It will be late April at the earliest before a judicial review into the Scottish government’s backing for the Viking Energy windfarm can resume.
The case, brought by anti-Viking protest group Sustainable Shetland, was adjourned this week to see whether the UK government wishes to become involved in the hearing.
The Advocate General for Scotland, who happens to be ex-Northern Isles MP Jim Wallace, is to be given a fortnight to make up his mind.
Four days have been pencilled in beginning on Tuesday 30th April, but if the UK government does become involved then more court time may be required. In that case, the review may not resume until mid-June.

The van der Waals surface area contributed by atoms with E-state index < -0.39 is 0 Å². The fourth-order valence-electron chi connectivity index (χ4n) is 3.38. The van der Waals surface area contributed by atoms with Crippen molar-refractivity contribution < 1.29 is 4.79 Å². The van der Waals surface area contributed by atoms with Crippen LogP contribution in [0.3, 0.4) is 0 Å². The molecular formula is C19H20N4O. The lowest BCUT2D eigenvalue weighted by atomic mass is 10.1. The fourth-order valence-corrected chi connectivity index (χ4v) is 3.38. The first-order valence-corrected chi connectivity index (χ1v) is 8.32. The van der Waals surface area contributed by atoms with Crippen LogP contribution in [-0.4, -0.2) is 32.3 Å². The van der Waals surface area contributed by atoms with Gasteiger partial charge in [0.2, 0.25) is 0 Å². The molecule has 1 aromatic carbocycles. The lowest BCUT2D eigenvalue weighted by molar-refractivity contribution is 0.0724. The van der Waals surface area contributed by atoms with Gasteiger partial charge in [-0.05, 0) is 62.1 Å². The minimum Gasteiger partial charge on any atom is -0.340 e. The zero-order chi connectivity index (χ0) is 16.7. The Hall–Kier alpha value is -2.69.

The judge, Lady Clark of Calton, is likely to take several weeks following the review’s conclusion to deliver her verdict.
Earlier this week, Sustainable Shetland’s QC Sir Crispin Agnew set out the protest group’s challenge to energy minister Fergus Ewing’s decision to back the controversial 103-turbine project.
Sustainable Shetland argues that Mr Ewing should have ordered a public inquiry. Its case centres on a belief that the government failed to comply with its obligations under the EU Birds Directive – in relation to the windfarm’s potential impact on the whimbrel, a migratory wading bird.
The government insists it took the birds directive, and the other concerns of objectors, into consideration when making its decision.